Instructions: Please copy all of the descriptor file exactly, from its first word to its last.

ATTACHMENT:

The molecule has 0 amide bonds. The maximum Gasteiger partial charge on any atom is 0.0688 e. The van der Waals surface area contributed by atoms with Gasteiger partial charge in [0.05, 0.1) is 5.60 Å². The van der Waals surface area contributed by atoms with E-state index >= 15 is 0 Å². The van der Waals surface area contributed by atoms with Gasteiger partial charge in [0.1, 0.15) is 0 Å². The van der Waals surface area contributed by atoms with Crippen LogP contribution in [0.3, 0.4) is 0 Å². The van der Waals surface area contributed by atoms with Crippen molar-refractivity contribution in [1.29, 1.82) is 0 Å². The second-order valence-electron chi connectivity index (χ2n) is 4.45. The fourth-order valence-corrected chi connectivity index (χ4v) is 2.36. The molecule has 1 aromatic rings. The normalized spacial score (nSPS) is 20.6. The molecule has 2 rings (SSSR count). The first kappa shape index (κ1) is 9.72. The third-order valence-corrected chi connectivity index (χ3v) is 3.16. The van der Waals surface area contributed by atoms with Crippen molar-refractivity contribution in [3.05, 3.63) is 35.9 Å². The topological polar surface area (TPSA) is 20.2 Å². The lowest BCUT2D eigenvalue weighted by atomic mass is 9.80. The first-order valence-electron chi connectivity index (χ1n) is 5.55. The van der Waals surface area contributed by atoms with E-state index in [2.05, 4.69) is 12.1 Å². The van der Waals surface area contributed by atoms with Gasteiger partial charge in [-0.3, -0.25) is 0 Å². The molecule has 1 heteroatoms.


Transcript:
The molecule has 0 amide bonds. The maximum Gasteiger partial charge on any atom is 0.0688 e. The van der Waals surface area contributed by atoms with Gasteiger partial charge in [0.05, 0.1) is 5.60 Å². The van der Waals surface area contributed by atoms with E-state index >= 15 is 0 Å². The van der Waals surface area contributed by atoms with Gasteiger partial charge in [0.1, 0.15) is 0 Å². The van der Waals surface area contributed by atoms with Crippen LogP contribution in [0.3, 0.4) is 0 Å². The van der Waals surface area contributed by atoms with Crippen molar-refractivity contribution in [1.29, 1.82) is 0 Å². The second-order valence-electron chi connectivity index (χ2n) is 4.45. The fourth-order valence-corrected chi connectivity index (χ4v) is 2.36. The molecule has 1 aromatic rings. The normalized spacial score (nSPS) is 20.6. The molecule has 2 rings (SSSR count). The first kappa shape index (κ1) is 9.72. The third-order valence-corrected chi connectivity index (χ3v) is 3.16. The van der Waals surface area contributed by atoms with Crippen molar-refractivity contribution in [3.05, 3.63) is 35.9 Å². The topological polar surface area (TPSA) is 20.2 Å². The lowest BCUT2D eigenvalue weighted by atomic mass is 9.80. The first-order valence-electron chi connectivity index (χ1n) is 5.55. The van der Waals surface area contributed by atoms with E-state index in [2.05, 4.69) is 12.1 Å². The van der Waals surface area contributed by atoms with Gasteiger partial charge in [-0.3, -0.25) is 0 Å². The molecule has 1 heteroatoms.